Coinciding with Kathleen Kraninger telling the Senate Banking Committee this week how she would oversee the regulator as its new director, the Consumer Financial Protection Bureau outlined the head of a new division — the Office of Innovation.
Acting director Mick Mulvaney announced that he has selected Paul Watkins to run the recently created Office of Innovation, which is designed to focus on encouraging consumer-friendly innovation. Mulvaney stressed that innovation is now a key priority for the bureau as work that was being done under Project Catalyst will be transitioned to this new office.
Mulvaney explained the CFPB intends to fulfill its statutory mandate to promote competition, innovation and consumer access within financial services. To achieve this goal, the new office will focus on creating policies to facilitate innovation, engaging with entrepreneurs and regulators, and reviewing outdated or unnecessary regulations.
“I am delighted that Paul Watkins is bringing his deep expertise, track record of protecting consumers and commitment to innovation to the bureau,” Mulvaney said.
“I am confident that, under his leadership, the Office of Innovation will make significant progress in creating an environment where companies can advance new products and services without being unduly restricted by red tape that belongs in the 20th century,” Mulvaney continued.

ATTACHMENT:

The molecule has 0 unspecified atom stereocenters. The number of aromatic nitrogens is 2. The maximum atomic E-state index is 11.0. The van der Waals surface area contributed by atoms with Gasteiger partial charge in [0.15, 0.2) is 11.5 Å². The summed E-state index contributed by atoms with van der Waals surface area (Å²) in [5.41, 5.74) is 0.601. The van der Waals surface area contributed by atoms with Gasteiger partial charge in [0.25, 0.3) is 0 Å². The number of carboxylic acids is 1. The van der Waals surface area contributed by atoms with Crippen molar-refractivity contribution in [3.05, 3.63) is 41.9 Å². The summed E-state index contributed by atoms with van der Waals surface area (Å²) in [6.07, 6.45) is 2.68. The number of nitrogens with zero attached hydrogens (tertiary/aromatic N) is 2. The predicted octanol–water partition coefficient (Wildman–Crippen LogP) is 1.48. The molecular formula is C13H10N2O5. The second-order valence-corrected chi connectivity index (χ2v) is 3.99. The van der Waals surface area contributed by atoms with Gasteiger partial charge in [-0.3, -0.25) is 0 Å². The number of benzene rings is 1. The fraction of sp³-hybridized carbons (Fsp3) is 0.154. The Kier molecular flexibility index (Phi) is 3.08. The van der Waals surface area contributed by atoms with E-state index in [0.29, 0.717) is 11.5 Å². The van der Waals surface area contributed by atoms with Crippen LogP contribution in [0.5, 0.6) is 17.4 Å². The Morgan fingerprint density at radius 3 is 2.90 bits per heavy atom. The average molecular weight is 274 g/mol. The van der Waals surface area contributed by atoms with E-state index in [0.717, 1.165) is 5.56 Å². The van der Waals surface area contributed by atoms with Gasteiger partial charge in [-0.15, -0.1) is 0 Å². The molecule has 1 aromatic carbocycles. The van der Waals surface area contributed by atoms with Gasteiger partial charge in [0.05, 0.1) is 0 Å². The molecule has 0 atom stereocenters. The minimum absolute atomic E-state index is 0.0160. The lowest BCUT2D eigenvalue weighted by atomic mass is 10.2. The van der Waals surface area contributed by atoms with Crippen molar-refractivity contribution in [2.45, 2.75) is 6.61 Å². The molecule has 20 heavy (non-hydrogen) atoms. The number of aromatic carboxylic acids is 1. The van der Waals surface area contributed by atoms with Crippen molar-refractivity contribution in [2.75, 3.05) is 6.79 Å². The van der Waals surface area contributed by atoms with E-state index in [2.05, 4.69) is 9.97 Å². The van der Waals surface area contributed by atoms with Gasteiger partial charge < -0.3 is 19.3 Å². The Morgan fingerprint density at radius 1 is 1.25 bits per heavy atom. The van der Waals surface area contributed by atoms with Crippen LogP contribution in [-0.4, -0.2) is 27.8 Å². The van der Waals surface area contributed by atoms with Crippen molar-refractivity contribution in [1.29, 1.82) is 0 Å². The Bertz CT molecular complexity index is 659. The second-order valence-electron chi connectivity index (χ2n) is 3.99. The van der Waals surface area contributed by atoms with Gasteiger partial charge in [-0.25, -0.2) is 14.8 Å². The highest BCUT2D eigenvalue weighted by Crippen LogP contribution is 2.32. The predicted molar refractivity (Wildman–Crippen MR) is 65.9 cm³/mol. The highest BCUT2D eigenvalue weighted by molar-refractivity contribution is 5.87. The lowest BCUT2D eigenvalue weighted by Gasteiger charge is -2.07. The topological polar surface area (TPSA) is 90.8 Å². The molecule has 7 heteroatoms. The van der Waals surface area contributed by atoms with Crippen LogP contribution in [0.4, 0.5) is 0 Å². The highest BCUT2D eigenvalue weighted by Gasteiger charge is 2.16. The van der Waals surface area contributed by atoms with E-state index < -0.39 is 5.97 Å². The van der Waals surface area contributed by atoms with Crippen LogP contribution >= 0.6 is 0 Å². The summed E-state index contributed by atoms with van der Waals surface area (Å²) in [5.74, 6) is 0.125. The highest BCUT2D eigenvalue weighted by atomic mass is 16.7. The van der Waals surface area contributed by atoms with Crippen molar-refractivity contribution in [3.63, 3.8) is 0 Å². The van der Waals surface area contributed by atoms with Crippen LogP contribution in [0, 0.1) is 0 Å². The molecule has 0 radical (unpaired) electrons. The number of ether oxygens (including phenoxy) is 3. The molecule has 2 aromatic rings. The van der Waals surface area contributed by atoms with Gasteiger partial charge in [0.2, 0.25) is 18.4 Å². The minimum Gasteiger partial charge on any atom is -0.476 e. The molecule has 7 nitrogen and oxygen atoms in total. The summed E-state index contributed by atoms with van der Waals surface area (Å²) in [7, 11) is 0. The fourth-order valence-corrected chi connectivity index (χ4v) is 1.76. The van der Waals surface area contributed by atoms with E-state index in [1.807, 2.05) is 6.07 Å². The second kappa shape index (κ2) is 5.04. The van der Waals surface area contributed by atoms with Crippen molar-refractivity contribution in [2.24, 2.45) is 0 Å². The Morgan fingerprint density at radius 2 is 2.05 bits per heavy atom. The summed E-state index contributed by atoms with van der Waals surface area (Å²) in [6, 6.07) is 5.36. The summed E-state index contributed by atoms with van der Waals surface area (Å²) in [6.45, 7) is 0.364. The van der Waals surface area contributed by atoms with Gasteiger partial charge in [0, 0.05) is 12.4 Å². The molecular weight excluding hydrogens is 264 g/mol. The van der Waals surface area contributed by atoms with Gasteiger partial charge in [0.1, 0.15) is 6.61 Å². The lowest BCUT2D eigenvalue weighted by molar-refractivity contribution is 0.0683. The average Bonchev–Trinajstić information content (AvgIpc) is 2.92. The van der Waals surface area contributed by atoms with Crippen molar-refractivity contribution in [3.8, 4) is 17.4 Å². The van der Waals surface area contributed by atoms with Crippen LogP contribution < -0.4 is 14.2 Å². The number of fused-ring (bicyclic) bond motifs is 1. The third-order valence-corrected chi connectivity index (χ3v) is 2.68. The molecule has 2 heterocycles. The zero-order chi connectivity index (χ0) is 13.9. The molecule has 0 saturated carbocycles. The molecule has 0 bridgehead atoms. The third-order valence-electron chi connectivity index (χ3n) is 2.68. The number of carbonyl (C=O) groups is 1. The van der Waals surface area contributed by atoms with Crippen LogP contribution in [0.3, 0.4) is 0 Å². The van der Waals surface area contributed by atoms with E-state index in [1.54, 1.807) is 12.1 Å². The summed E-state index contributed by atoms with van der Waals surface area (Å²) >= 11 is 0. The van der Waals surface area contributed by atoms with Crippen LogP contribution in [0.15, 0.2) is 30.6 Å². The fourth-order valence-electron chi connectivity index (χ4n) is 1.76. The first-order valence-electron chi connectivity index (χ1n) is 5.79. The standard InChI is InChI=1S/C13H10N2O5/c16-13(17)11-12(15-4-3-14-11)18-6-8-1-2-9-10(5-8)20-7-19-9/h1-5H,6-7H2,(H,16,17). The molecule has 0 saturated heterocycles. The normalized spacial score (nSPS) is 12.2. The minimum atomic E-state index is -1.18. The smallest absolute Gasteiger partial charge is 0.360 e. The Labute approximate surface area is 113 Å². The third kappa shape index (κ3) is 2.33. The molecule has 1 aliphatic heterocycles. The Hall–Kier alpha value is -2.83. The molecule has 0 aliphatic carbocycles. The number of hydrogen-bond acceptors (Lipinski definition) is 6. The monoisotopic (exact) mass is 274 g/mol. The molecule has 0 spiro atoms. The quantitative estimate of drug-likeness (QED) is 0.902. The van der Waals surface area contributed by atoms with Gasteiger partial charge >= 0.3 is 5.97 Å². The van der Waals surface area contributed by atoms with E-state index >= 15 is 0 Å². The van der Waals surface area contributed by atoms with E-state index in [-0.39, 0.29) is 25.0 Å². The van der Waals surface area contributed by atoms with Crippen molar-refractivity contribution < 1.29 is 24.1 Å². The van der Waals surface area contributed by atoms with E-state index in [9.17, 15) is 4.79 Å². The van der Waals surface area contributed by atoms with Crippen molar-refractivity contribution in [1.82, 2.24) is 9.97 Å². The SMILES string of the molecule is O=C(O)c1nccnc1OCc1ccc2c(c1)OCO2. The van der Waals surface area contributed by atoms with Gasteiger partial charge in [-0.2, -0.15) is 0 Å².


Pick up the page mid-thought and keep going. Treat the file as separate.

Watkins comes to the CFPB from the office of the Arizona attorney general, where he was in charge of the office’s fintech initiatives. He managed the FinTech Regulatory Sandbox, the first state fintech sandbox in the country, which allows a company limited access to the marketplace in exchange for relaxing some regulations.
Watkins was also the chief counsel for the civil litigation division. In that role, he managed the state’s litigation in areas such as consumer fraud, antitrust and civil rights.
Previously, Watkins practiced at Covington & Burling LLP in San Francisco and Simpson and Thacher & Bartlett LLP in Palo Alto, Calif.
FinTech innovation is the focus of the Automotive Intelligence Summit, which begins on Tuesday in Raleigh, N.C. There is still time to register and attend by going to www.autointelsummit.com.
Kraninger on Capitol Hill
Roughly a month after she was nominated by President Trump to be the next director of the CFPB, Kathy Kraninger testified in front of the Senate Banking Committee, outlining what she described as four initial priorities should lawmakers confirm her for the post.
If approved by the Senate, Kraninger would be transitioning from leadership positions previously held within the Office of Management and Budget, Department of Transportation and Department of Homeland Security, as well as three separate Congressional committees.
“First, the bureau should be fair and transparent, ensuring its actions empower consumers to make good choices and provide certainty for market participants,” Kraninger began. “In particular, the bureau should make robust use of cost benefit analysis, as required by Congress, to facilitate competition and provide clear rules of the road. In my experience, effective use of notice and comment rulemaking is essential for ensuring the proper balancing of all interests. It also enables consideration of tailoring to reduce the burden of compliance, particularly on consumers and smaller marketplace participants.